A formal decision by the court is called a judgment. When it comes to debt, a creditor sues the debtor in court, and, if the court agrees with the plaintiff, a judgment is entered by the court against the debtor for that dollar amount. Depending upon the laws in your state, the holder of a judgment can try to collect on the debt for many years. Some states, like Texas, allow the owner of the judgment to renew the judgment after the initial expiration of the debt is over, but it doesn't allow wage garnishment. For many debtors, settling a judgment is in their best interest because it stops the collection process and the amount of interest accruing on the account. Here are the steps you can take to settle a judgment against you.
Know your rights. Even with a judgment against you, different states limit the collection of that debt. In Georgia, creditors have up to seven years to collect on a judgment, but in Alabama, they have 20 years. Also, if you're threatened with wage garnishment, realize that Title III of the Consumer Credit Protection Law restricts wage garnishment against employees. It's important to familiarize yourself with the collection laws in your state before negotiating a settlement to ensure you're not taken advantage of.
Obtain the current payoff amount from the creditor or collection agency that received the judgment against you. After a judgment, you should have received documentation detailing the amount of the judgment, either at the court hearing on the day the judgment was entered or in the mail a few days later. If the judgment belongs to a collection agency, under the Fair Debt Collections Practices Act (FDCPA), they must provide to you in writing the amount of the judgment and any further legal actions they intend to take against you, such as wage garnishment or liens. If you are not certain of the amount you owe, call the creditor or collection agency to get this information. Keep in mind that once a judgment is entered against you, that amount continues to earn interest until the debt is either paid in full or settled. The sooner you take care of it, the cheaper it will be to do so.
Mail a letter to the creditor or collection agency that details the amount you feel comfortable paying. Offer a figure that's lower than what you can actually afford. If you can pay $2,000 toward a $3,000 judgment, offer $1,000. This will leave room to negotiate later on. Make sure you send the letter by certified mail, return receipt requested, so you have proof that the recipient received your offer.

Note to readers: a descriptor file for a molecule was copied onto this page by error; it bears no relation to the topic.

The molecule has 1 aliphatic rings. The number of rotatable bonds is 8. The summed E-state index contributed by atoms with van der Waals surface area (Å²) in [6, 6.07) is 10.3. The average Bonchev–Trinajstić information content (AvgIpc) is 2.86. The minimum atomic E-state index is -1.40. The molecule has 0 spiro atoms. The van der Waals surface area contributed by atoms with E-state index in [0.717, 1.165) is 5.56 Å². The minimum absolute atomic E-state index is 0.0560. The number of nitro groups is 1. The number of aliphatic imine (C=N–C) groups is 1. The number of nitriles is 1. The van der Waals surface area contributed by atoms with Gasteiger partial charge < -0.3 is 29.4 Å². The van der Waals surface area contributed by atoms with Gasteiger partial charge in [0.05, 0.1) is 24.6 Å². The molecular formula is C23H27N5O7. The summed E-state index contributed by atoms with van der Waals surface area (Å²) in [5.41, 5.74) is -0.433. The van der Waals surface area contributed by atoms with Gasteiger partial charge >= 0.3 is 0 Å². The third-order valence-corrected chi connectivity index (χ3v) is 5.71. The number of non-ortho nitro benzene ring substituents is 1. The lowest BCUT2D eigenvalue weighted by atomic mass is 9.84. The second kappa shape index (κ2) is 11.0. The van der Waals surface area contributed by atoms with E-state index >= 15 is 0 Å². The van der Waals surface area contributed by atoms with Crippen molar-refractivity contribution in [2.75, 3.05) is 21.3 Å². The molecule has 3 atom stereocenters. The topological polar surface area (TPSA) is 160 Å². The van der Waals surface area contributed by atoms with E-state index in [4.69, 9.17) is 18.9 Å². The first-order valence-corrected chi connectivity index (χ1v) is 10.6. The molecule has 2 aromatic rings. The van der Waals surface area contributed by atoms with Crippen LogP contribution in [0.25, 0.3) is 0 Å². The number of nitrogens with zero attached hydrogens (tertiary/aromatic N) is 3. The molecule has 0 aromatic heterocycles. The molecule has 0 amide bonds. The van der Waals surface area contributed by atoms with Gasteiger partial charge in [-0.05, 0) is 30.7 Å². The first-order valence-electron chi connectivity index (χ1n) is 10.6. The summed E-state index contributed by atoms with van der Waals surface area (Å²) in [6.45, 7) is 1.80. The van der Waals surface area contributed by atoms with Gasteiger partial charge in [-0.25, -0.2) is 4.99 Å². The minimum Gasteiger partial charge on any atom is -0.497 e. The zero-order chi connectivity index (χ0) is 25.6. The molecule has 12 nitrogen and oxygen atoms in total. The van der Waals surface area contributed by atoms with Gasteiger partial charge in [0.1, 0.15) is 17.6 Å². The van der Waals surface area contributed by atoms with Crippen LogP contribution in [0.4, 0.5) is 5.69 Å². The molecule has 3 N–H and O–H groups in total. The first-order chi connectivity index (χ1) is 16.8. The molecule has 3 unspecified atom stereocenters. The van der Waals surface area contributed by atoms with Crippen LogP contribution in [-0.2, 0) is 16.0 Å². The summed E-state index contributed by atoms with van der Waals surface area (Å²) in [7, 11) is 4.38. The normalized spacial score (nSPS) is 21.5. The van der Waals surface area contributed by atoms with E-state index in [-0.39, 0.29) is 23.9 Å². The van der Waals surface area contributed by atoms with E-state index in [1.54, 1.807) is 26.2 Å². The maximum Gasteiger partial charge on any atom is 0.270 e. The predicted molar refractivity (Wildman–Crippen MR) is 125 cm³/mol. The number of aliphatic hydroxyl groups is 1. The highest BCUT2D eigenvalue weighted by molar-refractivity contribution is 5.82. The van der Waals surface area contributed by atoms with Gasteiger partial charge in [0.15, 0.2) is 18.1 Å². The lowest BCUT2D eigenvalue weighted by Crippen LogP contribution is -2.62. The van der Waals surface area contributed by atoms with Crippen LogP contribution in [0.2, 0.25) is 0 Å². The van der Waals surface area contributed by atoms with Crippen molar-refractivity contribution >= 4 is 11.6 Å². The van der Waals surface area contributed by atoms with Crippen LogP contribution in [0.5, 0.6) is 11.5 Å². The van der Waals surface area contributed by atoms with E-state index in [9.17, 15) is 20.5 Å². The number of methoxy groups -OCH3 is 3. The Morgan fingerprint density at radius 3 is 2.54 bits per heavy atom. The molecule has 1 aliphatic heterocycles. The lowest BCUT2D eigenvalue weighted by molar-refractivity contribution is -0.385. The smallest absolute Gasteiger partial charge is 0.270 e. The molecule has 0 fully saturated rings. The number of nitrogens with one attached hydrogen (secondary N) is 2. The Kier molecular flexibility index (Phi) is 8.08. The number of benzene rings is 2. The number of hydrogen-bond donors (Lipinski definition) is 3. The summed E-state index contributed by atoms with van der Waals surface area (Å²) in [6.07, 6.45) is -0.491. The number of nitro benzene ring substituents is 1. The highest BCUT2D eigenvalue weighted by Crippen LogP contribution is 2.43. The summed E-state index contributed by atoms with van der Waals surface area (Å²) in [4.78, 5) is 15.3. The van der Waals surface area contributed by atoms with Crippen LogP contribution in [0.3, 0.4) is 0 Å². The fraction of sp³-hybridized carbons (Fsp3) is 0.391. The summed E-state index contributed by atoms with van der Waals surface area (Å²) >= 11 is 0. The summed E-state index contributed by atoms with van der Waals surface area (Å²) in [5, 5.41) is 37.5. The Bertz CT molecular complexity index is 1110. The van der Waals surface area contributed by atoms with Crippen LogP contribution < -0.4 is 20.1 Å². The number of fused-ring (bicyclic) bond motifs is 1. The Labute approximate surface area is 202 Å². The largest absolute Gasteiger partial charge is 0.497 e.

Wait to hear back from the creditor or collection agency. If you receive a call, avoid making any payments over the phone. Get the settlement agreement in writing; if you fail to do so, the creditor or collection agency may not consider your payment as full settlement of the debt. Instead, they may view it as a payment toward the debt and still come after you for the difference. Also include in the settlement agreement that the creditor will file a Satisfaction of Judgment document with the court that indicates that the judgment has been satisfied.
Send payment of the agreed-upon settlement amount via certified mail, return receipt requested, once you have a written agreement in hand. Make payment via cashier's check or U.S. postal money order. Never give a collection agency access to your checking or savings account. If you do, there's a chance they may withdraw more than the agreed-upon amount, and it may overdraw your account.
Check your credit report one month after you've satisfied the judgment. Make sure your report indicates that the judgment is paid and has a zero balance due. Under the Fair and Accurate Credit Transaction Act (FACTA), consumers are entitled to receive one free credit report from the three major bureaus: TransUnion, Experian and Equifax. You may order one report per year at the bureau's website, by phone or by mail. You may also order from the website www.annualcreditreport.com, which Congress created under FACTA specifically for this purpose.
File a dispute with the credit bureau if the judgment information is inaccurate. Under the Fair Credit Reporting Act (FCRA), only accurate data may appear on your credit report, and you have the right to have any errors corrected. You can file a dispute online at the bureau's website, by mail or by phone.
Save your certified mail receipt, since it contains the reference number you will need to track delivery. Also save the receipt received when purchasing a money order or cashier's check in case you need to verify that the creditor cashed it.
Avoid checking your credit report from a public computer to prevent identity theft.
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